Workers vs shirkers: Kendall backs ‘responsibility’ as Tories seek wedge

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Workers vs shirkers, drivers vs eco-zealots

Fresh from dusting off their spades to dig out battle lines over the environment and driving, the Tories are now opening up a new front – welfare reform. Jeremy Hunt is expected to spout a “workers versus shirkers” narrative in his speech to the Tory faithful today, pledging to make benefit sanctions even stricter and attacking people who leave the labour force “for a life on benefits”.

I hope a journalist asks him how much Universal Credit is a month for single people under 25 (£292.11), and mentions some of the absurd reasons countless people have been sanctioned over the years. Just this morning a woman posted on Facebook that her benefits had been cut for trying to cancel a Jobcentre appointment last-minute – because it was her son’s first day at pre-school, the friend due to pick him up cancelled at short notice, and unreliable bus services meant she couldn’t get back in time.

Many supporters will be gritting their teeth to see how Labour handles this thorny issue, and won’t be surprised to hear new Shadow Work and Pensions Secretary Liz Kendall didn’t explicitly condemn the sanctions proposals this morning. She stressed Labour “believes in responsibility: that those who can work, should work and take jobs when they are offered”, but also said government has a duty to to create “real opportunity”. Labour would “bring the benefits bill down and get Britain working” through its “serious plan to grow the economy” and tackling waiting lists, making work pay and “reforming social security”. Sounds like tough on welfare spending, tough on the drivers of welfare spending…

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In other Labour news…

TOUGH ON CRIME: The Tony Blair Institute, influential on Labour’s thinking these days, has just launched a paper saying government should start mandatory drug tests on arrest for prolific offenders, “tougher” community sentences to curb prison overcrowding, launch a national “victim care hub” and have A&E-style targets to cut court backlogs (Not yet online).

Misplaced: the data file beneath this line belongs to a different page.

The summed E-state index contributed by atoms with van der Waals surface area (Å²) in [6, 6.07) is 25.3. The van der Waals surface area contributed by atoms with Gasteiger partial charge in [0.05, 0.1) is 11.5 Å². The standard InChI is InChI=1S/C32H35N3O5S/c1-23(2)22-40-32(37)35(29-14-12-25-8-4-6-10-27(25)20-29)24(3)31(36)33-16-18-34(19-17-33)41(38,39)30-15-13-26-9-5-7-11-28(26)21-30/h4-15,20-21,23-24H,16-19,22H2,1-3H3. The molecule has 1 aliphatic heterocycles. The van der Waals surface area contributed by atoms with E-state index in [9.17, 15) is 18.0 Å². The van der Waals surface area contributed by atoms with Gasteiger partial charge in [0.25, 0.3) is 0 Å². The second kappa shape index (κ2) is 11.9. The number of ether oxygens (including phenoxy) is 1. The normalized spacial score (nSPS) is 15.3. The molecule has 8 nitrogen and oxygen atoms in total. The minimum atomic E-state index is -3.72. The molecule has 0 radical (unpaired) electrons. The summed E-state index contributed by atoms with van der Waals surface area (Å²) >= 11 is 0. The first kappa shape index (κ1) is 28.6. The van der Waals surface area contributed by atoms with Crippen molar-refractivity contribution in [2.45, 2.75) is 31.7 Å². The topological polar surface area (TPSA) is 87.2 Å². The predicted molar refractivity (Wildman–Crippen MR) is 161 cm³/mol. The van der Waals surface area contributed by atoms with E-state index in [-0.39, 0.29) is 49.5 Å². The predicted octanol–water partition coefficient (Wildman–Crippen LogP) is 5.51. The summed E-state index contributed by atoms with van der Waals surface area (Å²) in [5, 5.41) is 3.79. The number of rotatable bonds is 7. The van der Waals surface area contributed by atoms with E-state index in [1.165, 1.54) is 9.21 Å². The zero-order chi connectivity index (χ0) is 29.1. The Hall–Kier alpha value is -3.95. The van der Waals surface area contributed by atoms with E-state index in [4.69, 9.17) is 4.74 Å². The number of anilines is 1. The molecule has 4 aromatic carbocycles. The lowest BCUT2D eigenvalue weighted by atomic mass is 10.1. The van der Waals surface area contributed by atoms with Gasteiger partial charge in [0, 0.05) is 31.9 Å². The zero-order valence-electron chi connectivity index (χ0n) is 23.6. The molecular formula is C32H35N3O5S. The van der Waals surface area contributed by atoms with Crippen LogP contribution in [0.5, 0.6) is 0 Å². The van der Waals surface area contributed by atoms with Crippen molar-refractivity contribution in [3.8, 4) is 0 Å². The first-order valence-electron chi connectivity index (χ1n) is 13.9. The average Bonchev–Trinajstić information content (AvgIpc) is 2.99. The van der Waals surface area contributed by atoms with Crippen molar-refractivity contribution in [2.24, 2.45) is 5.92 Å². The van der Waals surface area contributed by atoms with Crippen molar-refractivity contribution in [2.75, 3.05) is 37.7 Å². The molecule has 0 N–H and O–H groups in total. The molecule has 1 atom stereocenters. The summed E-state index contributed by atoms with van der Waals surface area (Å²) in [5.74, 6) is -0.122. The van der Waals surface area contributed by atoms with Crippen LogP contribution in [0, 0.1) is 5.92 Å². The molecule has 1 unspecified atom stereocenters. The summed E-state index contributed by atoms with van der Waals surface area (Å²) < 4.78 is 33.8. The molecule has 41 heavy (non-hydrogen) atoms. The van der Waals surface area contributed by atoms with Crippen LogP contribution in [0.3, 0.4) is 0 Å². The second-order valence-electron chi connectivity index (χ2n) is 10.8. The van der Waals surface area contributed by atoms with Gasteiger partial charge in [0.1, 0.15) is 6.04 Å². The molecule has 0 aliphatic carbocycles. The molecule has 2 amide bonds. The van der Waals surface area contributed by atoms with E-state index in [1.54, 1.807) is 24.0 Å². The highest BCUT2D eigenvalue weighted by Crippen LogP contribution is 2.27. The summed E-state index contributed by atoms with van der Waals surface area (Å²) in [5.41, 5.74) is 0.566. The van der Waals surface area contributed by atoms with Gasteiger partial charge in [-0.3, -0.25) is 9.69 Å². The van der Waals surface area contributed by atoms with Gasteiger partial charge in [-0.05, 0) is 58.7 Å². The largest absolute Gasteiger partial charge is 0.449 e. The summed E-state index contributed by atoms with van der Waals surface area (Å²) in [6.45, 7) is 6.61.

NEW CANDIDATE: Congratulations to Linsey Farnsworth, who was picked as Labour’s parliamentary candidate for Amber Valley over the weekend. Her website describes her as “a mother, international liaison prosecutor, borough councillor and tireless campaigner for fairness” (X).

BLUE LABOUR: Watch Tory London mayoral hopeful Susan Hall promise to become the first “female Labour mayor” for London, in a wonderful slip of the tongue (BBC).

COUNCIL CUTS ROWS: Tight finances are exposing political tensions in North Lanarkshire, with a Labour councillor condemning their party’s planned closure of 39 leisure facilities. A demonstration is also planned against the cuts (The National).

ROAD TO VICTORY IN TAMWORTH: Labour candidate Sarah Edwards pledged to be “the MP that revitalises high streets” at her campaign launch with Shadow Chancellor Rachel Reeves over the weekend. MPs from the main parties say it will be a “tight fight” (Lichfield LiveBBC). 

MORE U-TURNS? Asked on the BBC’s Sunday With Laura Kuenssberg whether more Labour policies could be ditched, Shadow Health Secretary Wes Streeting said it was “no bad thing that we are working really hard to make sure there is a high bar to get into Labour’s manifesto” (PA).

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